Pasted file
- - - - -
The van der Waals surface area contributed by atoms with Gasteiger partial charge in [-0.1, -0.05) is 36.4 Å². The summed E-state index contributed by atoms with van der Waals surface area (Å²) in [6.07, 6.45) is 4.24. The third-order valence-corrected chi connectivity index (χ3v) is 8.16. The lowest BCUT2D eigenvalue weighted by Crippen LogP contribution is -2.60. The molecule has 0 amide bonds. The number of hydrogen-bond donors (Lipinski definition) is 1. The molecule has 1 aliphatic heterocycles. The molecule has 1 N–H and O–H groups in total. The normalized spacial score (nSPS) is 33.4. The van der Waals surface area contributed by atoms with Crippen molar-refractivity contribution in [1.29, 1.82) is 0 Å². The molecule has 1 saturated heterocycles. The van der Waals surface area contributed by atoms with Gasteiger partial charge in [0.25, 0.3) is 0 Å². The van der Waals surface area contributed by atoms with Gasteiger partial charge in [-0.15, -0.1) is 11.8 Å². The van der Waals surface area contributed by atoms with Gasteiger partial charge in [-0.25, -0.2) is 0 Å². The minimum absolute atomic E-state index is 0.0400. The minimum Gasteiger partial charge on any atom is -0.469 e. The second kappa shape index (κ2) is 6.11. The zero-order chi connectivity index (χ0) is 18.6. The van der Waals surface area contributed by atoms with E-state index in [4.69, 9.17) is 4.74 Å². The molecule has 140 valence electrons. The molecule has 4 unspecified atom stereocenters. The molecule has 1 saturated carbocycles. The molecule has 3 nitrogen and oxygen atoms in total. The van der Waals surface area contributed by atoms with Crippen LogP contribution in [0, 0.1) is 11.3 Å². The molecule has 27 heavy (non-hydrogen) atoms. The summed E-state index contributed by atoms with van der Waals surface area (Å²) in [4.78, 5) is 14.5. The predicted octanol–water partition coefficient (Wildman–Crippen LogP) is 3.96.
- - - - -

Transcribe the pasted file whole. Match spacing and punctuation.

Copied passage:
The van der Waals surface area contributed by atoms with Gasteiger partial charge in [-0.1, -0.05) is 36.4 Å². The summed E-state index contributed by atoms with van der Waals surface area (Å²) in [6.07, 6.45) is 4.24. The third-order valence-corrected chi connectivity index (χ3v) is 8.16. The lowest BCUT2D eigenvalue weighted by Crippen LogP contribution is -2.60. The molecule has 0 amide bonds. The number of hydrogen-bond donors (Lipinski definition) is 1. The molecule has 1 aliphatic heterocycles. The molecule has 1 N–H and O–H groups in total. The normalized spacial score (nSPS) is 33.4. The van der Waals surface area contributed by atoms with Crippen molar-refractivity contribution in [1.29, 1.82) is 0 Å². The molecule has 1 saturated heterocycles. The van der Waals surface area contributed by atoms with Gasteiger partial charge in [0.25, 0.3) is 0 Å². The van der Waals surface area contributed by atoms with Gasteiger partial charge in [-0.15, -0.1) is 11.8 Å². The van der Waals surface area contributed by atoms with Gasteiger partial charge in [-0.25, -0.2) is 0 Å². The minimum absolute atomic E-state index is 0.0400. The minimum Gasteiger partial charge on any atom is -0.469 e. The second kappa shape index (κ2) is 6.11. The zero-order chi connectivity index (χ0) is 18.6. The van der Waals surface area contributed by atoms with E-state index in [4.69, 9.17) is 4.74 Å². The molecule has 140 valence electrons. The molecule has 4 unspecified atom stereocenters. The molecule has 1 saturated carbocycles. The molecule has 3 nitrogen and oxygen atoms in total. The van der Waals surface area contributed by atoms with Crippen LogP contribution in [0, 0.1) is 11.3 Å². The molecule has 27 heavy (non-hydrogen) atoms. The summed E-state index contributed by atoms with van der Waals surface area (Å²) in [4.78, 5) is 14.5. The predicted octanol–water partition coefficient (Wildman–Crippen LogP) is 3.96.